THE PHEASANT ON ROUTE SEVEN by Kaye Starbird

THE PHEASANT ON ROUTE SEVEN

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KIRKUS REVIEW

On the order of A Snail's A Failure Socially, another smalltown bunch whose foibles you'll recognize and remember--like Uncle Gavin Stokes ""who lives on dreams and schemes and relatives"" or Abigail, a thorn among roses, who ""as soon as she teethed. . . bit her nurse."" There are eccentric children and sassy senior citizens as well as exceptionally unromanticized animals (""sheep are a bore""). What's best is the uncompromising and forthright treatment of the not so rosy: Auntie before and after her stroke, the dwarf who sees his height as just right for shining shoes, the response to a fix-it man (""I lost a hero, I suppose,/ The day he said he could not fit/ The petals back onto my rose""). A very personal style--humorous and colloquial with offbeat innuendoes.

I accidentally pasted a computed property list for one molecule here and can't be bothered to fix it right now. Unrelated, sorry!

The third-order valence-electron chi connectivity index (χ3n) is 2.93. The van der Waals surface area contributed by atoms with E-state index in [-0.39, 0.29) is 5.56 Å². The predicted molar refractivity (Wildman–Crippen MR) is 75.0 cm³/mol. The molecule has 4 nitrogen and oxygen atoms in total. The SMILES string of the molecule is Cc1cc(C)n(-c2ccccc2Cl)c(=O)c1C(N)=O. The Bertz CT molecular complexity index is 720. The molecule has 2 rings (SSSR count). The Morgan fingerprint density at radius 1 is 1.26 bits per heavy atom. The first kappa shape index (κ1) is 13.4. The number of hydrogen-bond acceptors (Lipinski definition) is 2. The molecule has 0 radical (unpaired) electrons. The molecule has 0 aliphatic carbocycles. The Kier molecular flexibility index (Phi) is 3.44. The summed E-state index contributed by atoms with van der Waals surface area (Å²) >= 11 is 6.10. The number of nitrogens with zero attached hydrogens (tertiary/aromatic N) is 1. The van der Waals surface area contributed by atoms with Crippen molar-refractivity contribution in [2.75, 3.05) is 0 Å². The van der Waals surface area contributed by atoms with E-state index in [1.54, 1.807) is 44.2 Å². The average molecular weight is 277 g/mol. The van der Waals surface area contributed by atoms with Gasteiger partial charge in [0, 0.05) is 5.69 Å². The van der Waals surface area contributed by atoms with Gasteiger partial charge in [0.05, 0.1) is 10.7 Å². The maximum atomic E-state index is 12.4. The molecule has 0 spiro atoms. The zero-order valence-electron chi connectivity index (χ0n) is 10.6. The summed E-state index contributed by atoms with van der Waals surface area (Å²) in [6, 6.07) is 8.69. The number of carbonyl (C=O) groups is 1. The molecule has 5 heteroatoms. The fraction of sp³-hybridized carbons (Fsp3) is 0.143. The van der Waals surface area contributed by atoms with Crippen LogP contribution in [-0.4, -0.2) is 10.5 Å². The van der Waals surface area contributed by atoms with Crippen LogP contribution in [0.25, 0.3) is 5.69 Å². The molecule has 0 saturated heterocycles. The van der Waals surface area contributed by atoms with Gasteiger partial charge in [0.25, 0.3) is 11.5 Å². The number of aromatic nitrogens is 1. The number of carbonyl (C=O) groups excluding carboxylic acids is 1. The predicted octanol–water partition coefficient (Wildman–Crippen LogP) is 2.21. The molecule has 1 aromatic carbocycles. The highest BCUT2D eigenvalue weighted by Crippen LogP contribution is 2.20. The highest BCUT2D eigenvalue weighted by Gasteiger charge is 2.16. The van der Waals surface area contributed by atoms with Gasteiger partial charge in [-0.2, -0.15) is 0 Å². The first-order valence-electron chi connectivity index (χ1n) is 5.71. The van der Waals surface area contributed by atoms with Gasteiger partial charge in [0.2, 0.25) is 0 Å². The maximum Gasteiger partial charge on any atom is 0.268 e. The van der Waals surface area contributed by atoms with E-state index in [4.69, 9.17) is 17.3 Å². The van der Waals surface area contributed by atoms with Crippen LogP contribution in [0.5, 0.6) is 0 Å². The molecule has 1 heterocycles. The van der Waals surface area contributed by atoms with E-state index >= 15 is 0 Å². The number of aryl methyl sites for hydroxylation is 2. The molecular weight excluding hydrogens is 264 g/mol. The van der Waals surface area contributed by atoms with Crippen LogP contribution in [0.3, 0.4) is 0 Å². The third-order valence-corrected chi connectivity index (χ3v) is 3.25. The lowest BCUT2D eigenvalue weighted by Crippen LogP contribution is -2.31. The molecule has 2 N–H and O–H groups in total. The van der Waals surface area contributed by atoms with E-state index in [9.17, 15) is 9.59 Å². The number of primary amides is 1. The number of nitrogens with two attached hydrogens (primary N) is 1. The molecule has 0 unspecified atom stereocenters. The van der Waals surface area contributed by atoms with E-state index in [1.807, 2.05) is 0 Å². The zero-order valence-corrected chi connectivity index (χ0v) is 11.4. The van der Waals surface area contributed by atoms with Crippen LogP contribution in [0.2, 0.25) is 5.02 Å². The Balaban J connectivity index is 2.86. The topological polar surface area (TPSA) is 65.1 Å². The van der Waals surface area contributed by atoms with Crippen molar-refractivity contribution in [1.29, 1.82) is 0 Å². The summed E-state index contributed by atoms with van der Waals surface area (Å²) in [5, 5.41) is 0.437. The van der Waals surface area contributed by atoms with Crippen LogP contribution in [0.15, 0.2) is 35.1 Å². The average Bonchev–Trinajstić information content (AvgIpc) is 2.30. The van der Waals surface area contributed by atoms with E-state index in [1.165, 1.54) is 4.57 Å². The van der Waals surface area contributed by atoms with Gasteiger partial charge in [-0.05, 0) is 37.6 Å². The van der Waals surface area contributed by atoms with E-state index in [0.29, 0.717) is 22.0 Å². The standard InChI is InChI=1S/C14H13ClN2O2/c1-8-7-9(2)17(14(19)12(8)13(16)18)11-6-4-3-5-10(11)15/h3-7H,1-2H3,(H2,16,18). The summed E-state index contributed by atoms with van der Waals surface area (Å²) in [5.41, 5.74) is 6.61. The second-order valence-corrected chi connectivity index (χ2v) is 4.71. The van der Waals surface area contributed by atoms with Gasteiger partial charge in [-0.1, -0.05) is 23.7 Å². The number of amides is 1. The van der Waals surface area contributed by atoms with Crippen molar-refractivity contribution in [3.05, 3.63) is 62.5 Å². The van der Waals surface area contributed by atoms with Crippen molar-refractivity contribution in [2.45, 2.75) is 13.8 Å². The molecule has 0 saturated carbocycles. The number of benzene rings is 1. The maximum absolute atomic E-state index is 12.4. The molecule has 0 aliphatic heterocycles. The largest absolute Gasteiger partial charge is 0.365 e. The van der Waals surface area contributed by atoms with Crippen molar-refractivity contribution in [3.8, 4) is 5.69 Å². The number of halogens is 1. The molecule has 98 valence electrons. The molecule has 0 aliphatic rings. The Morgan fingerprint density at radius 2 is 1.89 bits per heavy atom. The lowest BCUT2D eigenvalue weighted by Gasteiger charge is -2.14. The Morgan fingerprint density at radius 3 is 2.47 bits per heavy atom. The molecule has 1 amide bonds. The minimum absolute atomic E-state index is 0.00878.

Pub Date: Sept. 9th, 1968
Publisher: Lippincott